Goldberg returned to the stage in 2003, starring as blues singer Ma Rainey in the Broadway revival of August Wilson's historical drama Ma Rainey's Black Bottom at the Royale Theatre. She was also one of the show's producers.[50]

Goldberg was involved in controversy at a fundraiser for John Kerry at Radio City Music Hall in New York in July 2004 when she made a sexual joke about President George W. Bush by waving a bottle of wine, pointed toward her pubic area, and said, "We should keep Bush where he belongs, and not in the White House." As result, Slim-Fast dropped her from their ad campaign.[51] Later that year, she revived her one-woman show at the Lyceum Theatre on Broadway in honor of its 20th anniversary; Charles Isherwood of The New York Times called the opening night performance an "intermittently funny but sluggish evening of comic portraiture."[27] Goldberg made guest appearances on Everybody Hates Chris as elderly character Louise Clarkson.[52]

From August 2006 to March 2008, Goldberg hosted Wake Up with Whoopi, a nationally syndicated morning radio talk and entertainment program.[52] In October 2007, Goldberg announced on the air that she would be retiring from acting because she is no longer sent scripts, saying, "You know, there's no room for the very talented Whoopi. There's no room right now in the marketplace of cinema".[53] On December 13, 2008, she guest starred on The Naked Brothers Band, a Nickelodeon rock- mockumentary television series. Before the episode premiered, on February 18, 2008, the band performed on The View and the band members were interviewed by Goldberg and Sherri Shepherd.[54] That same year, Goldberg hosted 62nd Tony Awards.[55]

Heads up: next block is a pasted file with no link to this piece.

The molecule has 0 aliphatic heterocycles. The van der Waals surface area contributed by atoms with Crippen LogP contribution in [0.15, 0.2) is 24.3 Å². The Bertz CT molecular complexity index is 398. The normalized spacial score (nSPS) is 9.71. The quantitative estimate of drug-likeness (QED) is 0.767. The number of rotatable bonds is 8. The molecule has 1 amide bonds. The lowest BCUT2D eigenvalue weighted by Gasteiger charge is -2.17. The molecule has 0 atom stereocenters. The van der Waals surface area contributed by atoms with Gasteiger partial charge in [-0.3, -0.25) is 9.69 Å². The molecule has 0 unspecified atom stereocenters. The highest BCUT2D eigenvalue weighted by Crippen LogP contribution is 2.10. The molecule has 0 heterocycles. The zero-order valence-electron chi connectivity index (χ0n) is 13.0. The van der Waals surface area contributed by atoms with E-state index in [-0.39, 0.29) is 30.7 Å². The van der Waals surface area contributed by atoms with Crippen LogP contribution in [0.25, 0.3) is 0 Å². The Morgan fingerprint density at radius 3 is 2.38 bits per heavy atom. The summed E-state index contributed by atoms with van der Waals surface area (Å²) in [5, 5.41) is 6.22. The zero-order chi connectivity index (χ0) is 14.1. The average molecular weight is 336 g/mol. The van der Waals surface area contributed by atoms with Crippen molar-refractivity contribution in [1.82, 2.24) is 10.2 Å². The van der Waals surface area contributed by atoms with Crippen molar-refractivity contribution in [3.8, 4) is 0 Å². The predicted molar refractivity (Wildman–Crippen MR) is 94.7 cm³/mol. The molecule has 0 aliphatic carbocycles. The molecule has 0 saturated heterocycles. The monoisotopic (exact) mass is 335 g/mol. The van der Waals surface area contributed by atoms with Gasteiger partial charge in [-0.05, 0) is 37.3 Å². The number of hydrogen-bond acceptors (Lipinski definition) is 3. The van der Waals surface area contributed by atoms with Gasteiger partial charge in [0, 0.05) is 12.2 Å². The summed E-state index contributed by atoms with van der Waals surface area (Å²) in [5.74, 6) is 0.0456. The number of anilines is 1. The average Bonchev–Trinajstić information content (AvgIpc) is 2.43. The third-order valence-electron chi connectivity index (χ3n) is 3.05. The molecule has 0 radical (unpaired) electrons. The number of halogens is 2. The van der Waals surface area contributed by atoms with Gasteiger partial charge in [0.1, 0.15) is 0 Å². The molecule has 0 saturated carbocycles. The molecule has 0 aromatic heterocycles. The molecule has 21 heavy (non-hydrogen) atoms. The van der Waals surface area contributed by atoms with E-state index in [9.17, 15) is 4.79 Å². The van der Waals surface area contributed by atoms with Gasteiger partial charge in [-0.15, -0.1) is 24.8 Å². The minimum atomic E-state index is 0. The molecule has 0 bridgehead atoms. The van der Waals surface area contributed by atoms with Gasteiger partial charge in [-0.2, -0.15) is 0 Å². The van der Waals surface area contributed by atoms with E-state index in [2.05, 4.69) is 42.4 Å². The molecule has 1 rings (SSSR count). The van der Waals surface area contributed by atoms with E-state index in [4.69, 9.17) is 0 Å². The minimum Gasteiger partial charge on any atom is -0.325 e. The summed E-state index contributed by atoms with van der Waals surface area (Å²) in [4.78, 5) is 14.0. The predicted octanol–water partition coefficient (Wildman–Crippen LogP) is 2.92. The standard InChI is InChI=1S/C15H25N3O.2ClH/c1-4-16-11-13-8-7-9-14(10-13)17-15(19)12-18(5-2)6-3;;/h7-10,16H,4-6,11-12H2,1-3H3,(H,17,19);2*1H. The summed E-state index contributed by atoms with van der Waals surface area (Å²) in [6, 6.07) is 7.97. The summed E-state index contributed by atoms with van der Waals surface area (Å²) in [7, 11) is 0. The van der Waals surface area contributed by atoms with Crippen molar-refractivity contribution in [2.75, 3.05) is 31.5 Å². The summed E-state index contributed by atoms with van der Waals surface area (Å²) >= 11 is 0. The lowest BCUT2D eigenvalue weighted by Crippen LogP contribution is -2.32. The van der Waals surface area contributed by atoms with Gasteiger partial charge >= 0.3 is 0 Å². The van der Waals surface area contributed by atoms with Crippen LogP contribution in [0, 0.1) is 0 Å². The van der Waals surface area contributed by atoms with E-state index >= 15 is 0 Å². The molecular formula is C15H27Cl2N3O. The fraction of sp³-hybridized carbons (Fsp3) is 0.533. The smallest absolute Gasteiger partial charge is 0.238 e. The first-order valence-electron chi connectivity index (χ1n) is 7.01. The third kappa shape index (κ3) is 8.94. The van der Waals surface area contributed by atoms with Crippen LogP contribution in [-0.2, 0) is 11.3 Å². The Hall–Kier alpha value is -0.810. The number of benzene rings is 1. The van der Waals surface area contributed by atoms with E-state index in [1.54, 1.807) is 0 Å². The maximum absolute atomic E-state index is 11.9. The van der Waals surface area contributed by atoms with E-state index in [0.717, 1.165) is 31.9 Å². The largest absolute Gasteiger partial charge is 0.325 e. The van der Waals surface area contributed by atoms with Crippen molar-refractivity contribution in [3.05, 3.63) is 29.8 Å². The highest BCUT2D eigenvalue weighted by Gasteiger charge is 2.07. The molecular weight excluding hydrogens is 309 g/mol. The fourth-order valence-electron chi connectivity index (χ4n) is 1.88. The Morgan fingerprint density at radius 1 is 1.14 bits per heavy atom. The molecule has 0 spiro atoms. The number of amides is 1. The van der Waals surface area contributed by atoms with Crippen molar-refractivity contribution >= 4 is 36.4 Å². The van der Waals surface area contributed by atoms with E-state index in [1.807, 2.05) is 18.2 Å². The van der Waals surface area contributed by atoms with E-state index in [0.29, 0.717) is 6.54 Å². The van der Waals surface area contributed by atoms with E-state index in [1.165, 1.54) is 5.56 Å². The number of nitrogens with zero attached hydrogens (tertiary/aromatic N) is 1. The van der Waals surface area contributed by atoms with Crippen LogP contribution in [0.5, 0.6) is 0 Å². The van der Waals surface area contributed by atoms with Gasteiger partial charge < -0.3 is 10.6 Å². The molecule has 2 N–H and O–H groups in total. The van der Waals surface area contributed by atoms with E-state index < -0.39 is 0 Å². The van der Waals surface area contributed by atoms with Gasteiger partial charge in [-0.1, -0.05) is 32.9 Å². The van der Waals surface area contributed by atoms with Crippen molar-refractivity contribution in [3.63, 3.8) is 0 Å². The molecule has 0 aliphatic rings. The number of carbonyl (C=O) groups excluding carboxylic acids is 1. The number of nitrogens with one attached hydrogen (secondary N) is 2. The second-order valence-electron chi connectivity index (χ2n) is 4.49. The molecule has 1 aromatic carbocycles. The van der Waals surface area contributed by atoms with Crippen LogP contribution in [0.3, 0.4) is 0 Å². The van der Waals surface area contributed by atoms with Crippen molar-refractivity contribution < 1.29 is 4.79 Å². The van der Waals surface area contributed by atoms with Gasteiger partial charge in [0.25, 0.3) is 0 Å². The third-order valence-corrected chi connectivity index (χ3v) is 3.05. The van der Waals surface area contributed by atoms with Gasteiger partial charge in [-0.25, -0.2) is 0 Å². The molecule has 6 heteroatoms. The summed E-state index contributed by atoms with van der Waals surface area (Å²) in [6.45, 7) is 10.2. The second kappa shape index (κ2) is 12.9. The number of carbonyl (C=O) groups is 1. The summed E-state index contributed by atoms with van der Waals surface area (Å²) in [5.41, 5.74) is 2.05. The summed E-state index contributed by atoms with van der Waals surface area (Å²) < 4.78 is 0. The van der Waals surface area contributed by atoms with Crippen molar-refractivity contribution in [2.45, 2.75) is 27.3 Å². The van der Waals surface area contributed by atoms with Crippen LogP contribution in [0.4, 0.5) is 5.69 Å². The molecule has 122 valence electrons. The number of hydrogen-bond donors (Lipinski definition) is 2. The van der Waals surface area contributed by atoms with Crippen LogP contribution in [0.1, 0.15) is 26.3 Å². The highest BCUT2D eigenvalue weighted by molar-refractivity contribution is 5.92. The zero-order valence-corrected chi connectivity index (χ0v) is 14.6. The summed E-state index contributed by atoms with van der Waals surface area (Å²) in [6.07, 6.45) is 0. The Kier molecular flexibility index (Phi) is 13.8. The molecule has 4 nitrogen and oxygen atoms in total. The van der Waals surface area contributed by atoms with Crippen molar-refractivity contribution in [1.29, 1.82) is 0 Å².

2010s

Goldberg in 2010

In 2010, she starred in the Tyler Perry movie For Colored Girls, alongside Janet Jackson, Phylicia Rashad, Thandie Newton, Loretta Devine, Anika Noni Rose, Kimberly Elise, Kerry Washington, and Macy Gray. The film received generally good reviews from critics and grossed over $38 million worldwide.[56] The same year, she voiced Stretch in the Disney/Pixar animated movie Toy Story 3. The movie received critical acclaim and grossed $1.067 billion worldwide.[57]